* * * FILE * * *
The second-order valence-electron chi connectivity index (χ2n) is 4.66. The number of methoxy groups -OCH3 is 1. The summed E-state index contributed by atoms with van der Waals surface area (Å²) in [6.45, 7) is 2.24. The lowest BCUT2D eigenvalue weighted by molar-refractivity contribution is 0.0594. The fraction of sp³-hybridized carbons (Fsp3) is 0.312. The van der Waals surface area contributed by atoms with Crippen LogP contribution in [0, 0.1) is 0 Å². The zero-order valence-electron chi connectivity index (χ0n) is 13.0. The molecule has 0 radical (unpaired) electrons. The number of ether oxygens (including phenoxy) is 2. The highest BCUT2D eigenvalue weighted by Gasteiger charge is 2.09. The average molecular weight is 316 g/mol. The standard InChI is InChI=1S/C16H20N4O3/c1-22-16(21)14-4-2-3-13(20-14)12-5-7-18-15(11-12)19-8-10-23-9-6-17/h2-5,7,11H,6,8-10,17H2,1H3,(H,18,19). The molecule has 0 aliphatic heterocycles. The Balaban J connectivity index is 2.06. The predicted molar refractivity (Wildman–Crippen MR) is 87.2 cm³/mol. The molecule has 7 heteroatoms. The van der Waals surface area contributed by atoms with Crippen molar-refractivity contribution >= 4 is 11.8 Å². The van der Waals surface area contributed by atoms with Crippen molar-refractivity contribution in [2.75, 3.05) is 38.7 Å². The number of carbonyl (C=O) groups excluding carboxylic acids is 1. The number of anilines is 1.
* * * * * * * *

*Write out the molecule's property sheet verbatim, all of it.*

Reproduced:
The second-order valence-electron chi connectivity index (χ2n) is 4.66. The number of methoxy groups -OCH3 is 1. The summed E-state index contributed by atoms with van der Waals surface area (Å²) in [6.45, 7) is 2.24. The lowest BCUT2D eigenvalue weighted by molar-refractivity contribution is 0.0594. The fraction of sp³-hybridized carbons (Fsp3) is 0.312. The van der Waals surface area contributed by atoms with Crippen LogP contribution in [0, 0.1) is 0 Å². The zero-order valence-electron chi connectivity index (χ0n) is 13.0. The molecule has 0 radical (unpaired) electrons. The number of ether oxygens (including phenoxy) is 2. The highest BCUT2D eigenvalue weighted by Gasteiger charge is 2.09. The average molecular weight is 316 g/mol. The standard InChI is InChI=1S/C16H20N4O3/c1-22-16(21)14-4-2-3-13(20-14)12-5-7-18-15(11-12)19-8-10-23-9-6-17/h2-5,7,11H,6,8-10,17H2,1H3,(H,18,19). The molecule has 0 aliphatic heterocycles. The Balaban J connectivity index is 2.06. The predicted molar refractivity (Wildman–Crippen MR) is 87.2 cm³/mol. The molecule has 7 heteroatoms. The van der Waals surface area contributed by atoms with Crippen molar-refractivity contribution >= 4 is 11.8 Å². The van der Waals surface area contributed by atoms with Crippen molar-refractivity contribution in [2.75, 3.05) is 38.7 Å². The number of carbonyl (C=O) groups excluding carboxylic acids is 1. The number of anilines is 1.